Should you Take Calcium and Vitamin D Supplements Together?

Should you Take Calcium and Vitamin D Supplements Together?

By: Holly L. Thacker, MD • Posted on May 07, 2024

New research shows taking calcium and vitamin D supplements together may reduce the risk of dying from cancer but raise the mortality risk for cardiovascular disease.

Postmenopausal women have a high risk of developing osteoporosis because bone loss density when estrogen drops during this time. Osteoporosis has been linked with low calcium levels, and vitamin D helps with calcium absorption, so many postmenopausal women take both supplements. 

Why are postmenopausal women encouraged to take calcium and vitamin D?

All people need calcium and vitamin D. The historical reason postmenopausal women have been encouraged to ingest both is because 1 in 2 women develop osteoporosis due to estrogen loss at menopause. Estrogen and vitamin D help the gut absorb calcium. 

Vitamin D is not a vitamin at all, but it is a pro-sterol hormone. Many people in Northern latitudes are vitamin D deficient. The 400IU "RDA" (recommended daily amount) of vitamin D3 is not based on science, but rather that is how much mothers would give their children to prevent rickets in childhood.

What does this research suggest about taking these supplements together? 

Calcium supplements do not need to be taken IF one ingests enough calcium from the diet and has adequate vitamin D levels.

Would this study change any current recommendations for taking calcium and vitamin D together, or is the risk of CVD too slight to warrant any changes?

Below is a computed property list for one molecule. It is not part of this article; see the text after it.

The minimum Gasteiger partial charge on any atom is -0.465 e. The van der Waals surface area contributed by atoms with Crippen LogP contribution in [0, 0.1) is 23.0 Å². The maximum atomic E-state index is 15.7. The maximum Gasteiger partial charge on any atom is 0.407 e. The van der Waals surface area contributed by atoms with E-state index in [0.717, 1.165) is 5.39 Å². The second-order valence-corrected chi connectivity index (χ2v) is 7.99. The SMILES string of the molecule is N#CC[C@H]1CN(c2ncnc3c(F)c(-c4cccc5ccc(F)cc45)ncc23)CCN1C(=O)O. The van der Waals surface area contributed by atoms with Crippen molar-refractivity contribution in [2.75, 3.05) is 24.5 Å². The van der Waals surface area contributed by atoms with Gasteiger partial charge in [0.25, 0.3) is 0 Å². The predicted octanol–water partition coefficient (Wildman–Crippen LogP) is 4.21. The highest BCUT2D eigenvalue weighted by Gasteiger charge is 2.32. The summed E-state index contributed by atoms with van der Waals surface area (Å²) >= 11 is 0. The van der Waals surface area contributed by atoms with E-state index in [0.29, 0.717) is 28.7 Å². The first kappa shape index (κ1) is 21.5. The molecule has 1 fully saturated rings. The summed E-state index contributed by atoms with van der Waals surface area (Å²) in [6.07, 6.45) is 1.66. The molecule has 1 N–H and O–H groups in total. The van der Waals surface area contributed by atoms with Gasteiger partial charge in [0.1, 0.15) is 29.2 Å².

This study used too much calcium if one was also ingesting calcium in their diet, and likely not optimal vitamin D intake for most adult women. It also did not include Vitamin K2/MK-7 which drives calcium into the bone and not the arterial vasculature.

Do we have any evidence to suggest that taking calcium and vitamin D together causes any health problems, or is there only an association with increased CVD risk? (In other words, can we really say anything definitively about this study?) 

There appears to be a very slight association with too much calcium intake and arterial disease and an association with reduced cancer risks (and other diseases) with vitamin D.

What's the takeaway for postmenopausal readers who may be anxious about their supplement routines? 

Postmenopausal women should be concerned about the risks of hormone deficiency and should be cognizant that excessive calcium supplementation should not be a substitute for preventing postmenopausal bone loss. All adults (and children) should avoid vitamin D deficiency. Those pushing the intake of calcium and vitamin D should also eat a diet rich in Vitamin K2/MK7 or take a supplement if needed. I frequently recommend Micro Ingredients Vitamin D3 + vitamin K2/MK7 supplement to my patient to support bone, teeth, immune, heart and joint health.

For more information on vitamin D, I recommend listening to my Speaking of Women’s Health podcast episode Why Women Need Vitamin D.

Be Strong, Be Healthy, Be in Charge!
Holly L. Thacker, MD

About Holly L. Thacker, MD, FACP

Holly L. Thacker, MD, FACP is nationally known for her leadership in women’s health. She is the founder of the Cleveland Clinic Specialized Women’s Health Fellowship and is currently the Professor and Director of the Center for Specialized Women’s Health at Cleveland Clinic and Lerner College of Medicine at Case Western Reserve University. Her special interests are menopause and related medical problems including osteoporosis, hormone therapy, breast cancer risk assessment, menstrual disorders, female sexual dysfunction and interdisciplinary women’s health. Dr. Thacker is the Executive Director of Speaking of Women’s Health and the author of The Cleveland Clinic Guide to Menopause.

Related Articles